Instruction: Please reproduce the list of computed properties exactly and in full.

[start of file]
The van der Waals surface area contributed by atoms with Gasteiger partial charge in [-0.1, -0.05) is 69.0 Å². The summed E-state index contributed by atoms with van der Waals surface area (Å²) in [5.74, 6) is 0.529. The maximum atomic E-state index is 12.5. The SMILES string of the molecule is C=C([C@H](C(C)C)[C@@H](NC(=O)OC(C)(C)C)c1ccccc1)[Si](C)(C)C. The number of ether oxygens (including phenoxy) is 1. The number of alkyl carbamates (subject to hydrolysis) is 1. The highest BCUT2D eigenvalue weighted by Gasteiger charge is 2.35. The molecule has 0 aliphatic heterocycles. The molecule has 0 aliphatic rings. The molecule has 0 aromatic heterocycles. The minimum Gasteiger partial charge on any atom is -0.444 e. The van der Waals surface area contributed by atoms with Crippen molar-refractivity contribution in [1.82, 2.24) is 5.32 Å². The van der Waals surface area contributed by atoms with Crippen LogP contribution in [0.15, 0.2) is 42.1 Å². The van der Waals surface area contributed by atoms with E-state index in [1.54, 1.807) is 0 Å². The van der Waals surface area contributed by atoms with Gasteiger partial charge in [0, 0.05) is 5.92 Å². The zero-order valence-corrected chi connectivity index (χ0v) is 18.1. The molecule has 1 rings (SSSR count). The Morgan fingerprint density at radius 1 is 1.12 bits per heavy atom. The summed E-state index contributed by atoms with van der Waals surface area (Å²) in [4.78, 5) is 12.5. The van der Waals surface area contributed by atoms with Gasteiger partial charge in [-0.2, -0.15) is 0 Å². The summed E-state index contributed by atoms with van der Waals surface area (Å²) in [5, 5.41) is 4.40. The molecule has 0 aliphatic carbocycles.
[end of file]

The van der Waals surface area contributed by atoms with Gasteiger partial charge in [-0.1, -0.05) is 69.0 Å². The summed E-state index contributed by atoms with van der Waals surface area (Å²) in [5.74, 6) is 0.529. The maximum atomic E-state index is 12.5. The SMILES string of the molecule is C=C([C@H](C(C)C)[C@@H](NC(=O)OC(C)(C)C)c1ccccc1)[Si](C)(C)C. The number of ether oxygens (including phenoxy) is 1. The number of alkyl carbamates (subject to hydrolysis) is 1. The highest BCUT2D eigenvalue weighted by Gasteiger charge is 2.35. The molecule has 0 aliphatic heterocycles. The molecule has 0 aliphatic rings. The molecule has 0 aromatic heterocycles. The minimum Gasteiger partial charge on any atom is -0.444 e. The van der Waals surface area contributed by atoms with Crippen molar-refractivity contribution in [1.82, 2.24) is 5.32 Å². The van der Waals surface area contributed by atoms with Crippen LogP contribution in [0.15, 0.2) is 42.1 Å². The van der Waals surface area contributed by atoms with E-state index in [1.54, 1.807) is 0 Å². The van der Waals surface area contributed by atoms with Gasteiger partial charge in [0, 0.05) is 5.92 Å². The zero-order valence-corrected chi connectivity index (χ0v) is 18.1. The molecule has 1 rings (SSSR count). The Morgan fingerprint density at radius 1 is 1.12 bits per heavy atom. The summed E-state index contributed by atoms with van der Waals surface area (Å²) in [4.78, 5) is 12.5. The van der Waals surface area contributed by atoms with Gasteiger partial charge in [-0.2, -0.15) is 0 Å². The summed E-state index contributed by atoms with van der Waals surface area (Å²) in [5, 5.41) is 4.40. The molecule has 0 aliphatic carbocycles.